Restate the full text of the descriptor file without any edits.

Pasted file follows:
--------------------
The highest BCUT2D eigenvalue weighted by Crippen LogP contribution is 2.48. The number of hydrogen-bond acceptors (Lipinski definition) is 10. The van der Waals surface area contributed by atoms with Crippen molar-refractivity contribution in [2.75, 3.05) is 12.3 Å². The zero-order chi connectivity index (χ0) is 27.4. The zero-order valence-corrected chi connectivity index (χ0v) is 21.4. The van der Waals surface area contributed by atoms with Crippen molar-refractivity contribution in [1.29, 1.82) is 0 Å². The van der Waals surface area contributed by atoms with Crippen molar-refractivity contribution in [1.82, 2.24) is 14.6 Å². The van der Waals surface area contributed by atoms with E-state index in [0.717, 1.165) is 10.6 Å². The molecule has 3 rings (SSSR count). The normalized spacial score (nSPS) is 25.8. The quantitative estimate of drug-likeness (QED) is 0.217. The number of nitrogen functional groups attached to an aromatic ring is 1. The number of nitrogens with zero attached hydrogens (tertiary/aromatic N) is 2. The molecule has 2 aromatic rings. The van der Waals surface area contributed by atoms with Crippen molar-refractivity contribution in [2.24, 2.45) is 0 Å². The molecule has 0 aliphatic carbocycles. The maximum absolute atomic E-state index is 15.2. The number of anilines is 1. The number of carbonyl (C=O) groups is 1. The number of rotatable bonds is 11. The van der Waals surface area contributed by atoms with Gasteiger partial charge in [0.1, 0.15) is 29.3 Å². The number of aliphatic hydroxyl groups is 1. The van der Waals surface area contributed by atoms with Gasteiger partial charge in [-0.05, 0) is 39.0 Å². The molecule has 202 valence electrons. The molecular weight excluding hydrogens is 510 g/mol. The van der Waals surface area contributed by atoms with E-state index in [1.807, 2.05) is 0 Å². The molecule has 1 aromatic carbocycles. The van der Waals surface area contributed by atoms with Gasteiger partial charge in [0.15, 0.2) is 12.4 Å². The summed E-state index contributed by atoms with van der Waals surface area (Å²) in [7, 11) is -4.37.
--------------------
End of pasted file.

The highest BCUT2D eigenvalue weighted by Crippen LogP contribution is 2.48. The number of hydrogen-bond acceptors (Lipinski definition) is 10. The van der Waals surface area contributed by atoms with Crippen molar-refractivity contribution in [2.75, 3.05) is 12.3 Å². The zero-order chi connectivity index (χ0) is 27.4. The zero-order valence-corrected chi connectivity index (χ0v) is 21.4. The van der Waals surface area contributed by atoms with Crippen molar-refractivity contribution in [1.29, 1.82) is 0 Å². The van der Waals surface area contributed by atoms with Crippen molar-refractivity contribution in [1.82, 2.24) is 14.6 Å². The van der Waals surface area contributed by atoms with E-state index in [0.717, 1.165) is 10.6 Å². The molecule has 3 rings (SSSR count). The normalized spacial score (nSPS) is 25.8. The quantitative estimate of drug-likeness (QED) is 0.217. The number of nitrogen functional groups attached to an aromatic ring is 1. The number of nitrogens with zero attached hydrogens (tertiary/aromatic N) is 2. The molecule has 2 aromatic rings. The van der Waals surface area contributed by atoms with Crippen molar-refractivity contribution in [2.24, 2.45) is 0 Å². The molecule has 0 aliphatic carbocycles. The maximum absolute atomic E-state index is 15.2. The number of anilines is 1. The number of carbonyl (C=O) groups is 1. The number of rotatable bonds is 11. The van der Waals surface area contributed by atoms with Gasteiger partial charge in [0.1, 0.15) is 29.3 Å². The number of aliphatic hydroxyl groups is 1. The van der Waals surface area contributed by atoms with Gasteiger partial charge in [-0.05, 0) is 39.0 Å². The molecule has 202 valence electrons. The molecular weight excluding hydrogens is 510 g/mol. The van der Waals surface area contributed by atoms with E-state index in [1.807, 2.05) is 0 Å². The molecule has 1 aromatic carbocycles. The van der Waals surface area contributed by atoms with Gasteiger partial charge in [0.15, 0.2) is 12.4 Å². The summed E-state index contributed by atoms with van der Waals surface area (Å²) in [7, 11) is -4.37.